How many times do we utter “I’m sorry” in a lifetime? Even as kids, we’re taught the importance of apologizing. As soon as we know how to talk, the adults in our lives drill those two little words into our brains.
Because so many of us have been apologizing for so long, we might assume that we know how to make amends. But when we apologize, are we really saying what we need to? Or are we simply going through perfunctory motions?
Turns out, an effective apology requires a couple of different elements.
Ingredients For An Effective Apology
Say Sorry and Express Remorse
Yes, an apology should always include “I’m sorry.” Along with those words, don’t hesitate to express any regret. It’s natural to feel ashamed in the wake of a mistake, and vocalizing your feelings indicates you’re aware of the hurt you caused.
Acknowledge Your Behavior And Its Impact
Specifically bring up what you did wrong and how it affected the other person (“I talked over you and I know this makes you feel overlooked.”). Not only are you expressing empathy, you’re owning up to your behavior. Studies have shown that holding yourself accountable is actually the most important and impactful part of an apology.
Offer a Solution
Think of what you can do to make reparations and offer a solution. Sometimes, there’s not much that can be done to fix a situation. In that case, make a commitment to improve and explain what you can do going forward.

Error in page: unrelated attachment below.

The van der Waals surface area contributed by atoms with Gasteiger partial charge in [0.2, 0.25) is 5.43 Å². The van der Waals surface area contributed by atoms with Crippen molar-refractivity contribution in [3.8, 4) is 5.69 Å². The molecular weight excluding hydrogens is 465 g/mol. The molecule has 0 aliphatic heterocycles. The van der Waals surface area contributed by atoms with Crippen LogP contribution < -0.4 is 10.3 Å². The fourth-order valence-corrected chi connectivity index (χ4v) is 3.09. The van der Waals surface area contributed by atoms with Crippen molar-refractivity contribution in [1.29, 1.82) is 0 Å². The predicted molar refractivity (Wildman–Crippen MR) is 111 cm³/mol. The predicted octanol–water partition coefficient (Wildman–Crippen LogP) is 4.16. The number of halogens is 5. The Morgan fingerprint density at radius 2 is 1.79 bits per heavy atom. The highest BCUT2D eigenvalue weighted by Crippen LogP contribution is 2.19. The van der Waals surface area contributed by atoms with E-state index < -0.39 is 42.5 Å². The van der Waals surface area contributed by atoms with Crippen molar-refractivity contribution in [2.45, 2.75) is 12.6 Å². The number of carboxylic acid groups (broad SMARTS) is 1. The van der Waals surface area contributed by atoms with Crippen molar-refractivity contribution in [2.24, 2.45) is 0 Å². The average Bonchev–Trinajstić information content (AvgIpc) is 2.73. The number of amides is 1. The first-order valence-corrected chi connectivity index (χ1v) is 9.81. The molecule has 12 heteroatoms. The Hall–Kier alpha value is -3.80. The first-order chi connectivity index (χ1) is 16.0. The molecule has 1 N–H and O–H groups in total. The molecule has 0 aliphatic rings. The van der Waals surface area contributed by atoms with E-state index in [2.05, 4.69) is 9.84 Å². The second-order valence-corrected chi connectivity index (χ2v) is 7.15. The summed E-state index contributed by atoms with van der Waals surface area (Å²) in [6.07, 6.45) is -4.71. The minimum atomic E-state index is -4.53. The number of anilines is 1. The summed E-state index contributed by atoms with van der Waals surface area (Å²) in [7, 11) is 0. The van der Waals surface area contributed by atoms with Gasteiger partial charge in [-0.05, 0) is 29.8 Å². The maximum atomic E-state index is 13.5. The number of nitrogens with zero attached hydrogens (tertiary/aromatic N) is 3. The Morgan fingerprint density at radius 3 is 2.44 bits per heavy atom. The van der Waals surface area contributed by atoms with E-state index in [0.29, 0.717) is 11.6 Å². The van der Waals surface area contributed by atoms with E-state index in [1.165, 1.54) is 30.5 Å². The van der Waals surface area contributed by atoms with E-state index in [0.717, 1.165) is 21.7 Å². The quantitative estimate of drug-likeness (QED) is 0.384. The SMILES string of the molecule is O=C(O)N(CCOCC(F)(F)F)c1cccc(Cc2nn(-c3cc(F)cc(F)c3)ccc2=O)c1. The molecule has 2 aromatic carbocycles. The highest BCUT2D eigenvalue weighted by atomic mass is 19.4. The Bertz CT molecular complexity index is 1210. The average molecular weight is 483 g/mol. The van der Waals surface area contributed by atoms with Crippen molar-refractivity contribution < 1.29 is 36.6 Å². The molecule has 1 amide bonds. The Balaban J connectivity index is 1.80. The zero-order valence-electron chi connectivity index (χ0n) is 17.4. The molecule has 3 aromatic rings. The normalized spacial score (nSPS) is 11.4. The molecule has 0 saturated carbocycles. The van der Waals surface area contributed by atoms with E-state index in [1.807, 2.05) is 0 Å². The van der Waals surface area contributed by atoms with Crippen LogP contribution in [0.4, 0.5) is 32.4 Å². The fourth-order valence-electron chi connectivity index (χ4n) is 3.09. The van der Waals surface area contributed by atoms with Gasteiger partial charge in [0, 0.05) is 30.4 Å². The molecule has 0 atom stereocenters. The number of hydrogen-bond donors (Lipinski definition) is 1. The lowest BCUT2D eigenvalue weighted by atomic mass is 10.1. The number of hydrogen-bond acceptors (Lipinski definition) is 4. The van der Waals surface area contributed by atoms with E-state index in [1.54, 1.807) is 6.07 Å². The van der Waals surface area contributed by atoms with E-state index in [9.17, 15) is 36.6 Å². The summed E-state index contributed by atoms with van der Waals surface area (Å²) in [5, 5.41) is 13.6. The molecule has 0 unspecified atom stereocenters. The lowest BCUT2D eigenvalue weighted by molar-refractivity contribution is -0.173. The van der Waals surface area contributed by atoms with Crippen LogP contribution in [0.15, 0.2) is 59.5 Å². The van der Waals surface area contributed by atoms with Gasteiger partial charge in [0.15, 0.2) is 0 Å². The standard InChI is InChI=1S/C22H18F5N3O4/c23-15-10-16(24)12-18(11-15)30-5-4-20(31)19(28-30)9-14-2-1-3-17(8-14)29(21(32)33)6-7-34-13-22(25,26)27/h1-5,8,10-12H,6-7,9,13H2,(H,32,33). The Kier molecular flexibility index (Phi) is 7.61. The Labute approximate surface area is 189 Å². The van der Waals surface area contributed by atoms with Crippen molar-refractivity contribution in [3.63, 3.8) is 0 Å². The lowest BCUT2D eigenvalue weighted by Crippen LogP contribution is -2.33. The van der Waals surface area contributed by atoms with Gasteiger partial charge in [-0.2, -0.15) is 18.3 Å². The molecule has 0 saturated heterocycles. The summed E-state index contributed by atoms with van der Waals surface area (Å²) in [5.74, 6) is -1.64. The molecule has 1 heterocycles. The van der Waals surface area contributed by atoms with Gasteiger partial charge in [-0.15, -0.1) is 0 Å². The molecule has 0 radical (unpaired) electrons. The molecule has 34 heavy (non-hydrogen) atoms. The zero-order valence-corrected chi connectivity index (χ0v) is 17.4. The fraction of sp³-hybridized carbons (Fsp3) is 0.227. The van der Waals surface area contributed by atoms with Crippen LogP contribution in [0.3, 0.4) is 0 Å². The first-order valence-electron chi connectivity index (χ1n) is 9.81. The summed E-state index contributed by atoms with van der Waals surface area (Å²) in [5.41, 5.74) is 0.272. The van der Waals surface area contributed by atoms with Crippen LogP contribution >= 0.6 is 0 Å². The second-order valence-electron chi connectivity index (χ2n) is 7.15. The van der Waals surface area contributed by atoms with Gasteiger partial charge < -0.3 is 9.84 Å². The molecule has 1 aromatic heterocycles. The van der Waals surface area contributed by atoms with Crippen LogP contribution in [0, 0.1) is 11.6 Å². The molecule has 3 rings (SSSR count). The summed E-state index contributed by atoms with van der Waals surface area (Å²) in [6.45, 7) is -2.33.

Ask For Forgiveness (Sometimes)
When it comes to certain apologies, forgiveness depends on the context. For minor offenses or more formal settings (like a business transaction) it might not be necessary. But if you’ve hurt someone close to you, asking for forgiveness can plant the seed for healing.
What Doesn’t Help
Minimizing Your Actions
If someone has been hurt, no amount of convincing or dancing around the issue will change their feelings. Don’t try to downplay what happened or brush it off as not a big deal.
Saying “I’m the worst” or “I know I’m horrible” usually only serves the offending party by relieving their shame. Apologies are about the other person: insulting yourself only puts the energy and focus back on you.
Explanations That Shift Blame
Sometimes we’re tempted to explain our behavior during an apology. This is fine, but be wary: certain explanations can sound like excuses. If you’re unsure about whether you should explain your behavior, say “I know my reasons are not an excuse” or just cut the explanation out altogether.
Vague, Passive Language
Wishy-washy statements like “Mistakes were made” and “Things happened that shouldn’t have” might acknowledge a problem, but they also read as non-apology apologies (i.e. you’re not taking responsibility).
Apologizing is no easy feat. Sometimes, we’re too afraid to apologize because it means facing our guilt and imperfections. But an honest and thorough apology does more to relieve guilt and repair a relationship than brushing an incident under the rug. Have the courage it takes to make things right again. The hardest gestures are often the most worthwhile.